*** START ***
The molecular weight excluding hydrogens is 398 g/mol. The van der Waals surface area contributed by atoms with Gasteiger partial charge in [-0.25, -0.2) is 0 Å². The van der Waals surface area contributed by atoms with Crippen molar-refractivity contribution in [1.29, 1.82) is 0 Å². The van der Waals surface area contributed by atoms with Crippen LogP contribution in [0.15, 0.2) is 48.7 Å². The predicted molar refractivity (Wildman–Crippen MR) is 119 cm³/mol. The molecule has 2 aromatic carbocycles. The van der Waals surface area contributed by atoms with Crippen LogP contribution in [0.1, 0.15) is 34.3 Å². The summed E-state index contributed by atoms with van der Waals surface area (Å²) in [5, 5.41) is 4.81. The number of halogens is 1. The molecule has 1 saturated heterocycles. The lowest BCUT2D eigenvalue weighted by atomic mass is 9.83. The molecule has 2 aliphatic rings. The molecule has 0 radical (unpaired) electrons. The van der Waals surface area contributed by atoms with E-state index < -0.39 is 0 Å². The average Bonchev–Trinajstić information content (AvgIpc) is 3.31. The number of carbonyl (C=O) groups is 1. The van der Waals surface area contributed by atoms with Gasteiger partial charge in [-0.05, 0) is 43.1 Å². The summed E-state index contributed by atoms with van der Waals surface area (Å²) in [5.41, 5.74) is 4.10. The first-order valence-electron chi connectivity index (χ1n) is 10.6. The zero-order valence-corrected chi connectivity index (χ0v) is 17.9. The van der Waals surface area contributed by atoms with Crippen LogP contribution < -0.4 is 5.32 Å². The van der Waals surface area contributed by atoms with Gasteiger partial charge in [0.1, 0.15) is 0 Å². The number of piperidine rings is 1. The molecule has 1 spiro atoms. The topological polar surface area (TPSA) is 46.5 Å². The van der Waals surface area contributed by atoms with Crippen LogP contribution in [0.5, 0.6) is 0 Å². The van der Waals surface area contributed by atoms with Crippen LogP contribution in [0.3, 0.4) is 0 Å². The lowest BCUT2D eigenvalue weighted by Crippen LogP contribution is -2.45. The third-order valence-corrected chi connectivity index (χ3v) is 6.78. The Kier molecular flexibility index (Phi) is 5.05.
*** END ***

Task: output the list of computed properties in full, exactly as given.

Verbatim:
The molecular weight excluding hydrogens is 398 g/mol. The van der Waals surface area contributed by atoms with Gasteiger partial charge in [-0.25, -0.2) is 0 Å². The van der Waals surface area contributed by atoms with Crippen molar-refractivity contribution in [1.29, 1.82) is 0 Å². The van der Waals surface area contributed by atoms with Crippen LogP contribution in [0.15, 0.2) is 48.7 Å². The predicted molar refractivity (Wildman–Crippen MR) is 119 cm³/mol. The molecule has 2 aromatic carbocycles. The van der Waals surface area contributed by atoms with Crippen LogP contribution in [0.1, 0.15) is 34.3 Å². The summed E-state index contributed by atoms with van der Waals surface area (Å²) in [5, 5.41) is 4.81. The number of halogens is 1. The molecule has 1 saturated heterocycles. The lowest BCUT2D eigenvalue weighted by atomic mass is 9.83. The molecule has 2 aliphatic rings. The molecule has 0 radical (unpaired) electrons. The van der Waals surface area contributed by atoms with E-state index < -0.39 is 0 Å². The average Bonchev–Trinajstić information content (AvgIpc) is 3.31. The number of carbonyl (C=O) groups is 1. The van der Waals surface area contributed by atoms with Gasteiger partial charge in [-0.05, 0) is 43.1 Å². The summed E-state index contributed by atoms with van der Waals surface area (Å²) in [5.41, 5.74) is 4.10. The first-order valence-electron chi connectivity index (χ1n) is 10.6. The zero-order valence-corrected chi connectivity index (χ0v) is 17.9. The van der Waals surface area contributed by atoms with Crippen LogP contribution < -0.4 is 5.32 Å². The van der Waals surface area contributed by atoms with Gasteiger partial charge in [0.1, 0.15) is 0 Å². The number of piperidine rings is 1. The molecule has 1 spiro atoms. The topological polar surface area (TPSA) is 46.5 Å². The van der Waals surface area contributed by atoms with Crippen LogP contribution in [0.5, 0.6) is 0 Å². The van der Waals surface area contributed by atoms with Crippen LogP contribution in [0.3, 0.4) is 0 Å². The lowest BCUT2D eigenvalue weighted by Crippen LogP contribution is -2.45. The third-order valence-corrected chi connectivity index (χ3v) is 6.78. The Kier molecular flexibility index (Phi) is 5.05.